VIENNA (Reuters) - Keyboardist Joe Zawinul, who played with Miles Davis and helped shape jazz fusion with his band Weather Report, died in his native city of Vienna on Tuesday, aged 75.
Zawinul, voted best keyboarder 30 times by music magazine Down Beat’s critics’ poll, including this year, had sought medical attention last month after a tour. He died of a rare form of skin cancer, local news agency APA reported.
“Joe Zawinul was born on July 7, 1932 in earth time, and on September 11, 2007 in eternal time. He lives on,” APA quoted his son Erich as saying.
Growing up in Vienna’s poor Erdberg district during Nazi rule, Zawinul first showed his talent by playing the accordion with his family. He later won a free place in the Vienna Conservatory. As a young man his friends were the late former Austrian President Thomas Klestil and pianist Friedrich Gulda.
In 1959, Zawinul won a piano scholarship at Boston’s Berklee College of Music, where many careers in contemporary music began, before joining the bands of U.S. jazz stars Dinah Washington and later Cannonball Adderly.
Miles Davis first approached the budding pianist in New York’s Birdland jazz club, wanting to hire him, Zawinul once told an interviewer. Zawinul turned him down but said that when the time was right, they would make history together.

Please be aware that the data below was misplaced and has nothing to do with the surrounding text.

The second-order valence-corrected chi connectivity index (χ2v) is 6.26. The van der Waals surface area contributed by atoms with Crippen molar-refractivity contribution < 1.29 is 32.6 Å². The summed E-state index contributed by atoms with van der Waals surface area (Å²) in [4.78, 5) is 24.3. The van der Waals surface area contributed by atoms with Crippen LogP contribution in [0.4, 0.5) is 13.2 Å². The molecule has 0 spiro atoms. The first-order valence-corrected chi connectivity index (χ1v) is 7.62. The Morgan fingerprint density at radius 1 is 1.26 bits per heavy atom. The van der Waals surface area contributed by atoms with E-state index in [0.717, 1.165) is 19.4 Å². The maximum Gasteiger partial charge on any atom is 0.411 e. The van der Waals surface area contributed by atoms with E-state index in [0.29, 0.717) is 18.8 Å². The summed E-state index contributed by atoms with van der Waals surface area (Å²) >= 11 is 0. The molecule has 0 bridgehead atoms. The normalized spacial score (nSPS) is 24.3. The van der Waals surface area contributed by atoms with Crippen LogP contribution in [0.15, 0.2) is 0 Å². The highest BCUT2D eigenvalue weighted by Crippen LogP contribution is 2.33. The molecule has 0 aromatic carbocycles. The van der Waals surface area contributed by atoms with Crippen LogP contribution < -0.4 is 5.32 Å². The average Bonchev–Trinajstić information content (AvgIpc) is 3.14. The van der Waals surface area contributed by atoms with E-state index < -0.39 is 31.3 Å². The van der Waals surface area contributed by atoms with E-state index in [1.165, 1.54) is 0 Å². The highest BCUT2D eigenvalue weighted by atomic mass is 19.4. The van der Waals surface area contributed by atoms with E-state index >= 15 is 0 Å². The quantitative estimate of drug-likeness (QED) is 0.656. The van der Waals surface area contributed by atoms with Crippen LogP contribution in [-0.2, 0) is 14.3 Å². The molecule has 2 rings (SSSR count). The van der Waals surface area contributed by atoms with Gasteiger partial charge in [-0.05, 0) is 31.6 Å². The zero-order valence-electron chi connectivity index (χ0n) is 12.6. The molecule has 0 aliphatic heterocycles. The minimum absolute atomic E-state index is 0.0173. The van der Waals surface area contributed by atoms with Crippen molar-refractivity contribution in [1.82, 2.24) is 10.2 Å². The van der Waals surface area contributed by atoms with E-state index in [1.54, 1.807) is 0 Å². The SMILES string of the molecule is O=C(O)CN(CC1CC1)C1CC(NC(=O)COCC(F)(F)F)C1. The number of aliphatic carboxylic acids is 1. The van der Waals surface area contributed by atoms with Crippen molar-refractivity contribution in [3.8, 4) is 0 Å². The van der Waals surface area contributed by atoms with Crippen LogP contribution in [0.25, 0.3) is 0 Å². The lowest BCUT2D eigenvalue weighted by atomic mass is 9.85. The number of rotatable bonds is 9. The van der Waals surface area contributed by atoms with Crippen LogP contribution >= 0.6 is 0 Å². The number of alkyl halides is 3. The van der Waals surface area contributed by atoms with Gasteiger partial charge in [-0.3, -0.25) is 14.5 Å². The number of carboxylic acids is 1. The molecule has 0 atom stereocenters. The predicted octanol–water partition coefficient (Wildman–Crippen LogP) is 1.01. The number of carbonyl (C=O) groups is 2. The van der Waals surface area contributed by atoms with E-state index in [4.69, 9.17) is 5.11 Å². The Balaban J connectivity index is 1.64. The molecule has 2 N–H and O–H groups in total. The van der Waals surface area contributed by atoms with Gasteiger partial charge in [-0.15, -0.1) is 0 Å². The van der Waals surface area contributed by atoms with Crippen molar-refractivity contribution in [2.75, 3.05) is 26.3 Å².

And when the time was right, they did. Ten years later, Zawinul wrote “In a Silent Way”, the title cut for Davis’ 1969 album regarded as one of the trumpeter’s first forays into jazz fusion, a genre drawing on rock, R&B and other styles.
He played on and composed for Davis’ “Bitches Brew” album in 1970, a chart-topping record considered revolutionary for the day and marking his crossover to a rock and pop audience.
Zawinul started Weather Report in 1970 with saxophonist Wayne Shorter. The band did much to bring electric piano, synthesizers, and African and Middle Eastern rhythms to mainstream audiences in a jazz setting.
Before its breakup in 1985, Weather Report released 17 albums. Its most famous song, “Birdland”, published on the “Heavy Weather” album in 1977, won separate Grammy awards in three decades — for the original version as well as for covers by Quincy Jones and Manhattan Transfer.
Following the break-up of Weather Report, Zawinul had fronted the Zawinul Syndicate for the past 20 years. After the group’s tour this summer, he sought medical attention and was admitted to the Wilhelmina Clinic in his native city last month.
In 1963, Zawinul married Maxine, the first African-American Playboy bunny, whom he met in the Birdland club too. They mainly lived in Malibu, California. The couple had three children.
He also spent a lot of time in Vienna and started his own club there, also called Birdland. He had planned to give a concert in Vienna’s concert hall on September 29.
Vienna Mayor Michael Haeupl said the musician would be buried in a grave of honor in Vienna.
Additional reporting by Mark Heinrich